Kibana is secured with a security plugin. We customized the login page to keep it simple. In addition, we customized the logo, color schema and the look -n-feel in such a way that it doesn’t even look like kibana anymore 😉

Easy Navigation

Dashboard List


After login, instead of the standard Kibana home page, the users are automatically taken to the dashboard list since dashboards are the most frequently used. The look and feel of the dashboard list are clean. We used the same color theme as Skedler. In the sidebar, we removed the items that are not essential for a typical user.  

We strongly believe that the resulting user experience is clean, simple, and productive.

Simple Dashboard


In the dashboard page, instead of displaying too many buttons to the user, we grouped all the button inside the Actions drop list. Once again, this simplifies the user experience without losing any function.   

Adding New Visualization

In the above dashboard, you can see a new visualization in the bottom left. It is called Sankey visualization. It is a not available out-of-the-box in Kibana. One of our customers needed to visualize data connections from source to destination.   We added a Sankey visualization to the Kibana framework to visualize the data connections.

Create Visualization

Sankey Visualization

A little bit more about Sankey.  Sankey diagrams are a specific type of flow diagram, in which the width of the connectors is shown proportionally to the flow quantity.  Sankey diagram is a visualization used to depict a flow from one set of values to another. The things being connected are called nodes and the connections are called links.  Sankey diagrams are typically used to visualize data, energy, material or cost transfers between processes. Sankey diagrams put a visual emphasis on the major transfers or flow within a system. They are helpful in locating dominant contributions to an overall flow. Often, Sankey diagrams show conserved quantities within defined system boundaries.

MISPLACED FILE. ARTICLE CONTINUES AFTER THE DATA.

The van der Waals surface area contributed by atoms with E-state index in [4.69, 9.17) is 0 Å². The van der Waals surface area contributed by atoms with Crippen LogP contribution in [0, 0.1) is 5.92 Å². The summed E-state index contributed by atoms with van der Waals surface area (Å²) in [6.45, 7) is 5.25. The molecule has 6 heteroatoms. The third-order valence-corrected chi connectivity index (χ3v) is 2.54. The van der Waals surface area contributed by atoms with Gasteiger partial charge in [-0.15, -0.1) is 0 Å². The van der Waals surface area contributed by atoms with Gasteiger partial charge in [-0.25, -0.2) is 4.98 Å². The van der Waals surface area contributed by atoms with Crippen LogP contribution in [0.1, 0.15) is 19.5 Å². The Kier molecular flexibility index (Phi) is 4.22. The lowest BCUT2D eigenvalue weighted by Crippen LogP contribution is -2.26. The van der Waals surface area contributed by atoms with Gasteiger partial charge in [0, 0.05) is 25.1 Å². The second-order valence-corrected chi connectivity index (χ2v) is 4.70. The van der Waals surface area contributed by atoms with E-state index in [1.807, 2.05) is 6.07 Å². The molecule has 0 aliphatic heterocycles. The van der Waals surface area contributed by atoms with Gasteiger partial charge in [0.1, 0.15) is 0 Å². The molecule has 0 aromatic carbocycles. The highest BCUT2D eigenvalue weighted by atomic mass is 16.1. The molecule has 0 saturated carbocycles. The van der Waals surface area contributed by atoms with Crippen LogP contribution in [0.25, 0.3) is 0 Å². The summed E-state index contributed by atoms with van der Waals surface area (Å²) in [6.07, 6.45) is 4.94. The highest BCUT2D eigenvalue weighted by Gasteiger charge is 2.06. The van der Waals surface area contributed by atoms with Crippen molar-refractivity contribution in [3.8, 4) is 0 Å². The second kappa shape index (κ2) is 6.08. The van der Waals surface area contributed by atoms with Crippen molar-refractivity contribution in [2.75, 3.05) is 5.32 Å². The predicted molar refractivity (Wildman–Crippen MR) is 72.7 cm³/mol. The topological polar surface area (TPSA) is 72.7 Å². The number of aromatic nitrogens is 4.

Skedler Plugin

The users needed to automate reporting within the Kibana UI so that they don’t need to login to multiple screens.   Therefore, Reporting was a key requirement for auditing and compliance.  We added Skedler Reports plugin to Kibana. Users can easily create, schedule and generate reports from within Kibana.


Our goal was to make Kibana simple and easy to use for the non-technical users.  We achieved our objectives with the clean design, easy navigation, and simple dashboard layout, Finally, as an icing on the cake, we also simplified reporting with the Skedler reports.  

We are continuing to explore Kibana customization and adding new visualizations to Kibana. We invite you to share your feedback on this article and what new capabilities you’d like to see in the future. If you would like to learn more,  reach out to us at [email protected].  

A Comparison of Reporting Tools for Elastic Stack – Elastic Reporting and Skedler Reports

Elasticsearch is stronger with every new release while the Kibana visualizations are getting more sophisticated thereby helping users explore the Elasticsearch data effortlessly. All the search, analytics and visualization capability lead to one thing: reporting.

We recently published a white paper discussing the reporting options for Elastic Stack.

  • Elastic Reporting, from Elastic as part of Elastic Stack Features (formerly X-Pack)
  • Skedler Reports, a reporting solution provided by Guidanz Inc.

In the white paper, we dive into the details of the two reporting tools, compare their features and discuss their use cases. While both the tools provide excellent reporting features for Elastic stack, they differ in several areas. Below is a brief highlight:  


Being able to customize reports is very important, it not only allows for flexibility in presenting the information, but it also enables users to personalize the reports while building the feeling of ownership and brand. Elastic Reporting currently offers basic customization features which includes an option to add a logo, two built-in layouts, and two formats (CSV and PDF). Although this may prove to be useful in some scenarios, Elastic Reporting may be too narrow due to the lack of customization.

Skedler Reports, on the other hand, features a long list of customization features from Kibana dashboards, searches, and Grafana dashboards. Skedler Reports offers three report formats (CSV, PDF, and XLS), three layouts including a report designer for custom visualization layout, flexible templates, and report bursting. Report bursting allows users to send multiple personalized reports to groups of recipients based on a single report definition.